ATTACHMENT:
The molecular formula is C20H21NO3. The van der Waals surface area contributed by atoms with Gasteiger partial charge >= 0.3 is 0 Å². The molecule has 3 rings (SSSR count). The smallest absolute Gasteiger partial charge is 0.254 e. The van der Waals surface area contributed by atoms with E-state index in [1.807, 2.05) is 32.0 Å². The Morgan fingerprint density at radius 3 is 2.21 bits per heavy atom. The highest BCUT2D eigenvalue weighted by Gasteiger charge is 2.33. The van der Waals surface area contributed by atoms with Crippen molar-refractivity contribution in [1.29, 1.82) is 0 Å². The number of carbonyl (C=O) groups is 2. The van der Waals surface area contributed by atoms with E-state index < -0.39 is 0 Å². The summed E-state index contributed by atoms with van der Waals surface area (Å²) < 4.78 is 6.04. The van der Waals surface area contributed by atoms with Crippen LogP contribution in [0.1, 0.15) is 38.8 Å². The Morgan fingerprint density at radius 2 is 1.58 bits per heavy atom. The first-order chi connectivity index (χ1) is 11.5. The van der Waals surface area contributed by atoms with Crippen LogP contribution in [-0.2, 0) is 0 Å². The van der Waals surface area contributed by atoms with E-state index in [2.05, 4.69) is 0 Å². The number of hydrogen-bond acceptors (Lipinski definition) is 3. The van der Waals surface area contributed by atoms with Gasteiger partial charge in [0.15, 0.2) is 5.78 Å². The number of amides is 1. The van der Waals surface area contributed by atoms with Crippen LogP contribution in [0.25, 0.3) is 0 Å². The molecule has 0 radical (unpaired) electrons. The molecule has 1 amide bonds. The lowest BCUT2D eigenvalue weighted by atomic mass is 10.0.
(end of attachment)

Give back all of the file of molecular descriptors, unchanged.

The molecular formula is C20H21NO3. The van der Waals surface area contributed by atoms with Gasteiger partial charge >= 0.3 is 0 Å². The molecule has 3 rings (SSSR count). The smallest absolute Gasteiger partial charge is 0.254 e. The van der Waals surface area contributed by atoms with E-state index in [1.807, 2.05) is 32.0 Å². The Morgan fingerprint density at radius 3 is 2.21 bits per heavy atom. The highest BCUT2D eigenvalue weighted by Gasteiger charge is 2.33. The van der Waals surface area contributed by atoms with Crippen molar-refractivity contribution in [1.29, 1.82) is 0 Å². The number of carbonyl (C=O) groups is 2. The van der Waals surface area contributed by atoms with E-state index < -0.39 is 0 Å². The summed E-state index contributed by atoms with van der Waals surface area (Å²) < 4.78 is 6.04. The van der Waals surface area contributed by atoms with Crippen LogP contribution in [0.1, 0.15) is 38.8 Å². The Morgan fingerprint density at radius 2 is 1.58 bits per heavy atom. The first-order chi connectivity index (χ1) is 11.5. The van der Waals surface area contributed by atoms with Crippen LogP contribution in [-0.2, 0) is 0 Å². The van der Waals surface area contributed by atoms with E-state index in [2.05, 4.69) is 0 Å². The number of hydrogen-bond acceptors (Lipinski definition) is 3. The van der Waals surface area contributed by atoms with Gasteiger partial charge in [0.15, 0.2) is 5.78 Å². The number of amides is 1. The van der Waals surface area contributed by atoms with Crippen LogP contribution in [0.25, 0.3) is 0 Å². The molecule has 0 radical (unpaired) electrons. The molecule has 1 amide bonds. The lowest BCUT2D eigenvalue weighted by atomic mass is 10.0.